Honestly this whole thread reminds me of a conversation I had the other day with a new colleague of mine. She has this gorgeous, long blonde hair, and I went up to her and was like “your hair is absolutely beautiful!” To which she responded “thank you so much.” Then I said back “do you have any tips for me to grow out my hair?? I’m getting married in a few months and it is just not growing!” To which she then laughed and said “well actually I’m wearing clip-in extensions.”
It’s not your job to go around announcing you have a moissanite ring to everyone who compliments you. But if someone is asking for details or something then that would be an appropriate time to say it’s not a diamond.
OP – your male coworker was rude, but that’s just how guys can be. I’m sure he wasn’t aware that he was being insensitive. I’ve had guys look at my 0.6ct diamond and say “oh, that’s a good stand in diamond until you can afford a bigger one!” Um no, we could afford a bigger one now but I actually am happy with this size 😂 guys just don’t always get it.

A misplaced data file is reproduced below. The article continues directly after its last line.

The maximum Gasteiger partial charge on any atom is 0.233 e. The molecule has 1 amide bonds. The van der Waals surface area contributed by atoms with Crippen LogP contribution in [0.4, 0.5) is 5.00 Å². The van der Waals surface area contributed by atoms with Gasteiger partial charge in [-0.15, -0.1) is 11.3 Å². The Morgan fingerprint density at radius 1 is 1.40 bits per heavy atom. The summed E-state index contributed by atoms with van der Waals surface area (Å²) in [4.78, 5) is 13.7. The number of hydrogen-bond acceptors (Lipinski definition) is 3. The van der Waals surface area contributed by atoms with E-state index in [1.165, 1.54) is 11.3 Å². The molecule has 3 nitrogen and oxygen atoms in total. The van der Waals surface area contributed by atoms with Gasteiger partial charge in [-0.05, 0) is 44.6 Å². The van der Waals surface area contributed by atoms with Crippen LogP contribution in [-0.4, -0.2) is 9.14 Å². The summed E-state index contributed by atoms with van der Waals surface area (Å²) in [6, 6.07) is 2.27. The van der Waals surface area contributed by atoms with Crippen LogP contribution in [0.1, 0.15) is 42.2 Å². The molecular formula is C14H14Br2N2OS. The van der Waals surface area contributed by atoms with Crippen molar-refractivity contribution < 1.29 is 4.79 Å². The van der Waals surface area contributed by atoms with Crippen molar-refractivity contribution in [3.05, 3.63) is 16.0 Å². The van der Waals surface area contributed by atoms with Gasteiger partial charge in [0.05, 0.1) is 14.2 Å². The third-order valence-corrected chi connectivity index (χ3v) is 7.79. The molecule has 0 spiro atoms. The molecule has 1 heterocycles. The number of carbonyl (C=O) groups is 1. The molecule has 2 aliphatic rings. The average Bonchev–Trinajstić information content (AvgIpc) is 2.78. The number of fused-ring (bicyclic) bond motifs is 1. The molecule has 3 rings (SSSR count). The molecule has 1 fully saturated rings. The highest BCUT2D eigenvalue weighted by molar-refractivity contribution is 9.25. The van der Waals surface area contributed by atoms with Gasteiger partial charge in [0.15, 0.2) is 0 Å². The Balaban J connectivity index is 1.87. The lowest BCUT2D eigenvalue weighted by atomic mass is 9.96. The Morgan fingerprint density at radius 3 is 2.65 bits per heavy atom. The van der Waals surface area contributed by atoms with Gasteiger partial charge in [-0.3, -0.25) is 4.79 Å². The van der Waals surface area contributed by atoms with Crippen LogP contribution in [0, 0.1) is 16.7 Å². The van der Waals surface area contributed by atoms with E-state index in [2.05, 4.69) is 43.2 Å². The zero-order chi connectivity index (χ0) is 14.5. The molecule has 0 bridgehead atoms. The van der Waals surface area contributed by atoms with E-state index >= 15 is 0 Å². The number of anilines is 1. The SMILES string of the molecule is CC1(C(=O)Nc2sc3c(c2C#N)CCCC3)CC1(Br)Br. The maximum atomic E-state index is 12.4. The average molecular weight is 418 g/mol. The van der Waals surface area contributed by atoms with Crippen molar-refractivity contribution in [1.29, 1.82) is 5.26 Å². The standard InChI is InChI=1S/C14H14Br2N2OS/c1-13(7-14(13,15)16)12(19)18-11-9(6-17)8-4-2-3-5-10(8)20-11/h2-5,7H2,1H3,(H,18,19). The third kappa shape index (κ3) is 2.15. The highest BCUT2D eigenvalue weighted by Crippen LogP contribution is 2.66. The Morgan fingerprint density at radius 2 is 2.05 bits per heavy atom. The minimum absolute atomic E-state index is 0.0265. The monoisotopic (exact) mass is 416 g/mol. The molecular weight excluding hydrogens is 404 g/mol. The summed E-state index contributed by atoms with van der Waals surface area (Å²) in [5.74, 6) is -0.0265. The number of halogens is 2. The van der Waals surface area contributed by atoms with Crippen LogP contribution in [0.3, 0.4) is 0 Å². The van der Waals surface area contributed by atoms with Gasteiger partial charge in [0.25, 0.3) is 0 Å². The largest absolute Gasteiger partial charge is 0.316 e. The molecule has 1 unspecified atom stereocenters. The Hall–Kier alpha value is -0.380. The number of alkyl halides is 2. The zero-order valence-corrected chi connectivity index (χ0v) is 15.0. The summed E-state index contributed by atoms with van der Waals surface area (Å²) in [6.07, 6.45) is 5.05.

Post # 131
Didja tell him that it may not be a real diamond, but it’ll leave a real 1.5 carat dent in his forehead? Some people are so rude!
Post # 132
I have to agree with the size comment about why the OP’s coworker commented on her ring. If the average size in the UK is around 0.5 carats and she walked in wearing a 1.5 carat ring, it’s going to get attention. Similarly, I live in a HCOL area and while a 2 carat ring doesn’t get questioned, a 3 or 4 carat ring would, especially on someone young (which I am assuming the OP is; young meaning < 30).